Small Business Answers recently sat down to talk to headgear veteran Peter Walcott who is breathing new life into manufacturing in Australia. In this interview, we delve into Peters 40 year journey to decide to manufacture in Australia rather than importing for his new range of ooGee brand of hats.
ooGee comes from an aboriginal word for headdress.
Peter Walcott’s background?
Forty-three years ago, Peter was working in a Bottle shop when a friend of his dads was looking for someone to help in his hat business packing hats. Peter soon found he had a knack for sales, which led to a flair for ideas and design. He went on to run, then own that business that imported hats and haberdashery.
Covid arrived, and like so many, Peter started reassessing what would be next. He decided he wanted to give local manufacturing a go.
What was the problem/opportunity that drove a change?
Peter thought a new Australian-made hat would be “Fun to do and good to see”. This translates to his desire to reinvigorate local manufacturing and ensure the future of traditional hat-making in Australia.
Peter saw an opportunity to create a stylish hat that suited Australian conditions. One that would always be stylish can survive going for a swim, is cool to wear and can be packed in a bag.
The next stage was to develop something new that was not straw or felt that are easily damaged and hot to wear. His experimental journey took him to the concept of making a hat out of braid. Many prototypes and manufacturing experiments later, the ooGee hat was born with innovations. Such as Flexibraid, meaning the hat bounces back into shape and facilitates airflow, and Comfy-Fit ensures the perfect fit the hat does not blow off your head from a gust of wind.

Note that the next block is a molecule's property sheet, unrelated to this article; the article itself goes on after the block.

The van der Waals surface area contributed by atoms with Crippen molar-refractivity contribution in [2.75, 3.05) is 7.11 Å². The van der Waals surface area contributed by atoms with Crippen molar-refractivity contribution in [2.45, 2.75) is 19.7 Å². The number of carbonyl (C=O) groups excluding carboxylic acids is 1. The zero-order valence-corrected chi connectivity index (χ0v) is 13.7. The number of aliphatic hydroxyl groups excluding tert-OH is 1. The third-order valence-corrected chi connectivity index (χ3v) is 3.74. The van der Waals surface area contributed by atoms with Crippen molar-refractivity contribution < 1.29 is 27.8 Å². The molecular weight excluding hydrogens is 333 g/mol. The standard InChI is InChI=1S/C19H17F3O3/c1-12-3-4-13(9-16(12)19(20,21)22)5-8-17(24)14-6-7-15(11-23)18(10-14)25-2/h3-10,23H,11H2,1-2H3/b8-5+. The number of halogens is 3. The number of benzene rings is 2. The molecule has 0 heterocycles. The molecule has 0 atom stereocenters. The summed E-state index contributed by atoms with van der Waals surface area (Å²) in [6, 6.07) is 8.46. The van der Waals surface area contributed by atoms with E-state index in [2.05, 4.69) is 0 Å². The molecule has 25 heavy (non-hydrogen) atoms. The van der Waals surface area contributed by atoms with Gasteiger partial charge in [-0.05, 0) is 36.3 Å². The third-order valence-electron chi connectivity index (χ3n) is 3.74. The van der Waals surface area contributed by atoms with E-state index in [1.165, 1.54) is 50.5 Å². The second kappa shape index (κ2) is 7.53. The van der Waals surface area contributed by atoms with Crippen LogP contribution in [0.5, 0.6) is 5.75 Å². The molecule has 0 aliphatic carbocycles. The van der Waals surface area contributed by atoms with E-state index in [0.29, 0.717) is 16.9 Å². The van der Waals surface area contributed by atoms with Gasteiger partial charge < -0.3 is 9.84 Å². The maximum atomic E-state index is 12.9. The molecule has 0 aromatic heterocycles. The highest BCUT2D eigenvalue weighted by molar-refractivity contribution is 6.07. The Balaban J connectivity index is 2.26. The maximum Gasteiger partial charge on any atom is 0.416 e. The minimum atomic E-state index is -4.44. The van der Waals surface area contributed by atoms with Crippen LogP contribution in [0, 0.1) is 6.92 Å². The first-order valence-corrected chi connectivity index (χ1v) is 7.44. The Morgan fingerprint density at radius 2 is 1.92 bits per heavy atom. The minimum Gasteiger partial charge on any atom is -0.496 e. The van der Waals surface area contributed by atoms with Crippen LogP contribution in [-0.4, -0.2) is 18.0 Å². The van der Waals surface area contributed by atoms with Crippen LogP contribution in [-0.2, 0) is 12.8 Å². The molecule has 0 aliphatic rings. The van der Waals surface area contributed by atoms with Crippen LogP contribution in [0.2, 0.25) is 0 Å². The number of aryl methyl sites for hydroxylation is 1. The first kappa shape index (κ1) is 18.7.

Why manufacture locally? Can you compete?
Peter was seeing a backlash against products made in China. In addition, if he manufactured in China, he would have to commit to large order quantities. The hat being a fashion item meant that a style may be attractive to the designers but not the general public. Local manufacturing means Peter and his team can trial a new design with a short production run. Depending on how sales go, decide whether they will make any more.
Peter estimates he is paying a 20% premium in costs. Beyond flexibility to test the market, his product is Australian-made. It uses higher quality materials, including Australian cotton, recycled materials, and real leather on some models. This more than justifies the small price difference.
What challenges has OoGee faced?
Once Peter was ready to manufacture, his biggest challenge was finding locally skilled labour expertise. Covid played into his hands with a uniform company having to let staff go. Peter found a key person that led to others, ensuring he had the right team to produce his product.
His next challenge was distribution and finding retailers to sell his product. He was surprised that having a quality Australian-made product was selling itself. His Ogee brand can already be found in retailers and resorts all over the country.
Advice for Small Businesses wanting to manufacture in Australia
Peter’s advice is to be different from others, which will drive better margins. Peter says, “Do your sums! No margin means no profits, which means no business!”
Peter’s other advice is, “If you have the ideas, don’t partner in the ownership of the business. It leads to conflict, especially with friends.” However, Peter partners with other businesses to help drive his various brands, which have been very successful.